John Mann MP: Is Mark Carney overrated or just unlucky?
Treasury Committee member John Mann MP believes it is time for a fresh look at what Mark Carney has brought to the Bank of England, as he weighs up whether or not to stay in post for a further term.
Mark Carney’s appointment in July 2013 was heralded as a real coup not only for George Osborne but also for the City of London which had yet to recover its swagger following the crash in 2008. Young, ambitious and good on tv, he seemed a much needed breath of fresh air for the Old Lady of Threadneedle Street which had been damaged by its handling of the Barclay’s Libor Scandal.
However, almost three years on from his appointment and as economic storm clouds appear to be gathering, is it time for a fresh look at what he has brought to the bank given he has once again had to revise his estimates for GDP and wage growth?
In August 2013 with unemployment at 7.6% the Governor introduced us to forward guidance. This he claimed would provide businesses with a clear understanding of the bank’s intentions when it comes to the raising of interest rates. Interest rates wouldn’t move until unemployment fell from its then level of 7.6% to 7%, a feat he forecast wouldn’t happen for sixteen months. Yet within six months he was issuing “further” guidance and new conditions were added in an attempt to buy him and the MPC more time.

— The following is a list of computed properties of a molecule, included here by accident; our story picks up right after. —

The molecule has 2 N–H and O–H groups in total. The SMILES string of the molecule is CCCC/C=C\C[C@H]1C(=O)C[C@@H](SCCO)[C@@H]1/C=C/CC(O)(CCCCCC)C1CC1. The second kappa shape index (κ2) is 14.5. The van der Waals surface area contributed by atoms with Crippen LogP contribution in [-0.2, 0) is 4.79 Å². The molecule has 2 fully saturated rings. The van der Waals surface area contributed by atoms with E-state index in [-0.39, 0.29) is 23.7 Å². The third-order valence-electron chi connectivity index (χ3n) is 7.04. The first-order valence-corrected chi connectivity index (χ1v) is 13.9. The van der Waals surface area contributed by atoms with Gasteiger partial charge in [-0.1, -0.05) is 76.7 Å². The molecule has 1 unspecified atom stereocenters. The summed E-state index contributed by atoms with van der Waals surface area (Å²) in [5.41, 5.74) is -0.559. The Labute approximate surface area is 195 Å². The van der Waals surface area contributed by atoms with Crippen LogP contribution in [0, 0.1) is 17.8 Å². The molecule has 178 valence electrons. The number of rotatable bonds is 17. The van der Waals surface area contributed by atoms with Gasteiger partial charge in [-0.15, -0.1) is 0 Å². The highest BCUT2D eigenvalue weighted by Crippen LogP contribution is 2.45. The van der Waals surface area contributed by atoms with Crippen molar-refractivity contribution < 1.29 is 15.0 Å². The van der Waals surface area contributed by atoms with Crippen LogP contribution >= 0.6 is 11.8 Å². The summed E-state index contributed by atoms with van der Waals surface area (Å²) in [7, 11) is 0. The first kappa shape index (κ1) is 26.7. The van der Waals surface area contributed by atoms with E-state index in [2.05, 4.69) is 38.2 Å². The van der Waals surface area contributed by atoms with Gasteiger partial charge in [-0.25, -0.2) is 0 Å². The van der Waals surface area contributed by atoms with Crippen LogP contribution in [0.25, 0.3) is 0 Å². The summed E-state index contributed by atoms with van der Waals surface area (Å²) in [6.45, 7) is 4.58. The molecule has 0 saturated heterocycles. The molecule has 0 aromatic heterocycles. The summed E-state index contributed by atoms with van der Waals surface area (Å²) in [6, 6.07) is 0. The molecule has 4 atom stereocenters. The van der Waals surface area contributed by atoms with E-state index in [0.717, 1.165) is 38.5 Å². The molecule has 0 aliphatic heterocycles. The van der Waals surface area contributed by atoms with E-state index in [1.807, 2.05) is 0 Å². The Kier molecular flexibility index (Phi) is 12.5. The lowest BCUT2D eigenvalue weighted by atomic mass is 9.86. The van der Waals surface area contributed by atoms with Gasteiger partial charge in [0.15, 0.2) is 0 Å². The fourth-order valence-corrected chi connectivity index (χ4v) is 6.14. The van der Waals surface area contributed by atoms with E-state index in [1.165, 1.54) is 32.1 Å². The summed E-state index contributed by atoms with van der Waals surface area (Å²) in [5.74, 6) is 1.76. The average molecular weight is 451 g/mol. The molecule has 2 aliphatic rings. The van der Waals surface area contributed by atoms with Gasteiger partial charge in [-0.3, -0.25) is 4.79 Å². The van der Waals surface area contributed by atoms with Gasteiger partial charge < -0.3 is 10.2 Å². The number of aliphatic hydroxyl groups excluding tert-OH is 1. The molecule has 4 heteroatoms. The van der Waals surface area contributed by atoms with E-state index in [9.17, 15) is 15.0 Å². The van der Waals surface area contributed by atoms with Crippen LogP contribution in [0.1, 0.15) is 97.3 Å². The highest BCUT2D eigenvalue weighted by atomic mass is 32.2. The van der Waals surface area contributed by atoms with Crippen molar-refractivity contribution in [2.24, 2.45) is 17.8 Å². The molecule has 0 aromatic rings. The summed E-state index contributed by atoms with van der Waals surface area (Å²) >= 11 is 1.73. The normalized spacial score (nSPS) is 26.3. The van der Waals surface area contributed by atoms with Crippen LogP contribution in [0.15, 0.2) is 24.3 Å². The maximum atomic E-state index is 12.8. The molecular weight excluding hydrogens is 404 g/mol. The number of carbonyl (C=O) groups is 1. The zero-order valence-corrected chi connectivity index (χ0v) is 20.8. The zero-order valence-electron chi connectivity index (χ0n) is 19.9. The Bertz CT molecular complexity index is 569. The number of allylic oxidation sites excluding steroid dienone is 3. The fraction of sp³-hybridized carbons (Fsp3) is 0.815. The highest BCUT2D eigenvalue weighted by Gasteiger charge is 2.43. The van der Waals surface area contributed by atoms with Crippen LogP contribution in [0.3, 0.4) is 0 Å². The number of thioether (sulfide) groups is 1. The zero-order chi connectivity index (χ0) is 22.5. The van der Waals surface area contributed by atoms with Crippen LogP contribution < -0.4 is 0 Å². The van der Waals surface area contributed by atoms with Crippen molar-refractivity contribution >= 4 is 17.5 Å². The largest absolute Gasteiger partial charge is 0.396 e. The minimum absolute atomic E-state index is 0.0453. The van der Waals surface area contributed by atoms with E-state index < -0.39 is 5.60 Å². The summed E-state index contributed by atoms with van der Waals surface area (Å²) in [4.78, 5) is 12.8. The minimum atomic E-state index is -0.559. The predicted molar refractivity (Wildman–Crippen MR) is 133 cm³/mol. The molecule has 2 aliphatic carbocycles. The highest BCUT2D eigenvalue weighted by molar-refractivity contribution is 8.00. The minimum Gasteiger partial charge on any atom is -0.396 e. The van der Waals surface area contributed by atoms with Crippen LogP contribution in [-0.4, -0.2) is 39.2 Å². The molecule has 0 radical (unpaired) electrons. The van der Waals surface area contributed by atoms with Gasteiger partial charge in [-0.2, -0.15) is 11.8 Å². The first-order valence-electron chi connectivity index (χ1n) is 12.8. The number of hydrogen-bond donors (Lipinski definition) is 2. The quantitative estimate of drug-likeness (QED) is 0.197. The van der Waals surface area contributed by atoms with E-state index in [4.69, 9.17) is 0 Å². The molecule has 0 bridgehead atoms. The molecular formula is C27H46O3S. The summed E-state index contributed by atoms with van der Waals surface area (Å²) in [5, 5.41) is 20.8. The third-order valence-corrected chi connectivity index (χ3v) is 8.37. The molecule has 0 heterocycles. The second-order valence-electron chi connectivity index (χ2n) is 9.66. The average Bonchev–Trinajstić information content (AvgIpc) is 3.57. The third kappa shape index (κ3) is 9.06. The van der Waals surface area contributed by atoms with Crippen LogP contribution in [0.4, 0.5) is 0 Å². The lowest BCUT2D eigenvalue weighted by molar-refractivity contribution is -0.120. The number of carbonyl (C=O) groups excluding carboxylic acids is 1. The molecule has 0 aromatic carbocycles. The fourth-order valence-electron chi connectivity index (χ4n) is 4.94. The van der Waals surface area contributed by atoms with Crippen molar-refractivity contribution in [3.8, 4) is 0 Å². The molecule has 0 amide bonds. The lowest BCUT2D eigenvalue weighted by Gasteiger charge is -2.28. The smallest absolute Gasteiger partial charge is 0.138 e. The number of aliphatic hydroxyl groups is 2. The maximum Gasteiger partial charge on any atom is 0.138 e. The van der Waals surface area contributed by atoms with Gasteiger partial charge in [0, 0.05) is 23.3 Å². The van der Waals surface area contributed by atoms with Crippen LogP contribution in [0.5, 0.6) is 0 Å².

One wrong forecast sadly was followed by others, with the Governor being forced to revise his estimates for GDP and wage growth in 2015 and for 2016 and forced to write to the Chancellor five times explaining why he has missed his 2% inflation target. In his January 2016 press conference the Governor now indicted that rates would not rise for at least another year as the British economy was being buffeted by an “unforgiving global environment and sustained financial market turbulence.” Forward guidance, like an unwelcome guest at Christmas, is no longer mentioned.
With every missed target and revision credibility in both the Governor and the Bank is dented and at a time when thanks to the Bank of England Bill it is more powerful than it has been for decades this is deeply troubling. After all, it’s not the Governor who feels the effect of this but the ordinary British worker whose wages aren’t rising and who will be forced to accept deeper cuts by the Chancellor as he remains wedded to his deficit reduction plans.
By concentrating solely on this area I believe the Governor has missed the problems going on in the real economy. During his time in post he has said nothing on the condition of infrastructure in the UK or the level of spending on things like broadband and he has not yet got to grips with the chaos in the UK’s housing supply.
The Governor will shortly announce to the Chancellor whether or not he wishes to remain in post for another term but the question we should be asking is, if he does stay, will his projections and forecasts get any better and if not, is it time for a different approach for the Old Lady of Threadneedle Street?
John Mann is the Labour MP for Bassetlaw and a member of the Treasury Committee
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